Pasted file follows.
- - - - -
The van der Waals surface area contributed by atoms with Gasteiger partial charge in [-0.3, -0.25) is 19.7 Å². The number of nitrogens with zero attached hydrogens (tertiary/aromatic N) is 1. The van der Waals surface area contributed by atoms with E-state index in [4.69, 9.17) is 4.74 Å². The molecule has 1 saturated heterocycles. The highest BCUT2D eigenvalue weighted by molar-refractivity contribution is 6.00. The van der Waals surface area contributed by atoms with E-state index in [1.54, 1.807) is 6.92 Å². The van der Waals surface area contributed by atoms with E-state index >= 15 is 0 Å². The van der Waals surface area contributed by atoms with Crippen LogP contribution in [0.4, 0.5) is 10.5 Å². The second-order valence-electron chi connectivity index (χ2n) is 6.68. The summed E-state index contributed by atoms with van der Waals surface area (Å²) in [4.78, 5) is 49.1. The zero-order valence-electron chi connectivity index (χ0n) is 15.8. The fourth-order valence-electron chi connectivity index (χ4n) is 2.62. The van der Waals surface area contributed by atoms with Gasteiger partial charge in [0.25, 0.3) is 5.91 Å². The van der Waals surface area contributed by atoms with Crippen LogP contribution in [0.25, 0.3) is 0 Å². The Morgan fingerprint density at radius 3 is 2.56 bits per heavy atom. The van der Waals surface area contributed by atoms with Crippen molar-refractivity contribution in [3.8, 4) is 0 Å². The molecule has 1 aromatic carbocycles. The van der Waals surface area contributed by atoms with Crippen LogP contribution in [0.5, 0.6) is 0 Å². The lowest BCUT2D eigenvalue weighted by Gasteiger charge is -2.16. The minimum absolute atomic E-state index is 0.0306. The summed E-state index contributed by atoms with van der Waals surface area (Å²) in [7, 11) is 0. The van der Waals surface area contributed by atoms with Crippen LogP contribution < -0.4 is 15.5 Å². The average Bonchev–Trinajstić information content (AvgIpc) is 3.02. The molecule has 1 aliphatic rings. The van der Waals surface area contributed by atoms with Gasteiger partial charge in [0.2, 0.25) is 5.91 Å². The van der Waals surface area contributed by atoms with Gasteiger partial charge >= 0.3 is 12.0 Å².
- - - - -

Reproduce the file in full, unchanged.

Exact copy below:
The van der Waals surface area contributed by atoms with Gasteiger partial charge in [-0.3, -0.25) is 19.7 Å². The number of nitrogens with zero attached hydrogens (tertiary/aromatic N) is 1. The van der Waals surface area contributed by atoms with E-state index in [4.69, 9.17) is 4.74 Å². The molecule has 1 saturated heterocycles. The highest BCUT2D eigenvalue weighted by molar-refractivity contribution is 6.00. The van der Waals surface area contributed by atoms with E-state index in [1.54, 1.807) is 6.92 Å². The van der Waals surface area contributed by atoms with E-state index >= 15 is 0 Å². The van der Waals surface area contributed by atoms with Crippen LogP contribution in [0.4, 0.5) is 10.5 Å². The second-order valence-electron chi connectivity index (χ2n) is 6.68. The summed E-state index contributed by atoms with van der Waals surface area (Å²) in [4.78, 5) is 49.1. The zero-order valence-electron chi connectivity index (χ0n) is 15.8. The fourth-order valence-electron chi connectivity index (χ4n) is 2.62. The van der Waals surface area contributed by atoms with Gasteiger partial charge in [0.25, 0.3) is 5.91 Å². The van der Waals surface area contributed by atoms with Crippen LogP contribution in [0.25, 0.3) is 0 Å². The Morgan fingerprint density at radius 3 is 2.56 bits per heavy atom. The van der Waals surface area contributed by atoms with Crippen molar-refractivity contribution in [3.8, 4) is 0 Å². The molecule has 1 aromatic carbocycles. The van der Waals surface area contributed by atoms with Crippen LogP contribution in [0.5, 0.6) is 0 Å². The lowest BCUT2D eigenvalue weighted by Gasteiger charge is -2.16. The minimum absolute atomic E-state index is 0.0306. The summed E-state index contributed by atoms with van der Waals surface area (Å²) in [7, 11) is 0. The van der Waals surface area contributed by atoms with Crippen LogP contribution < -0.4 is 15.5 Å². The average Bonchev–Trinajstić information content (AvgIpc) is 3.02. The molecule has 1 aliphatic rings. The van der Waals surface area contributed by atoms with Gasteiger partial charge in [0.2, 0.25) is 5.91 Å². The van der Waals surface area contributed by atoms with Gasteiger partial charge >= 0.3 is 12.0 Å².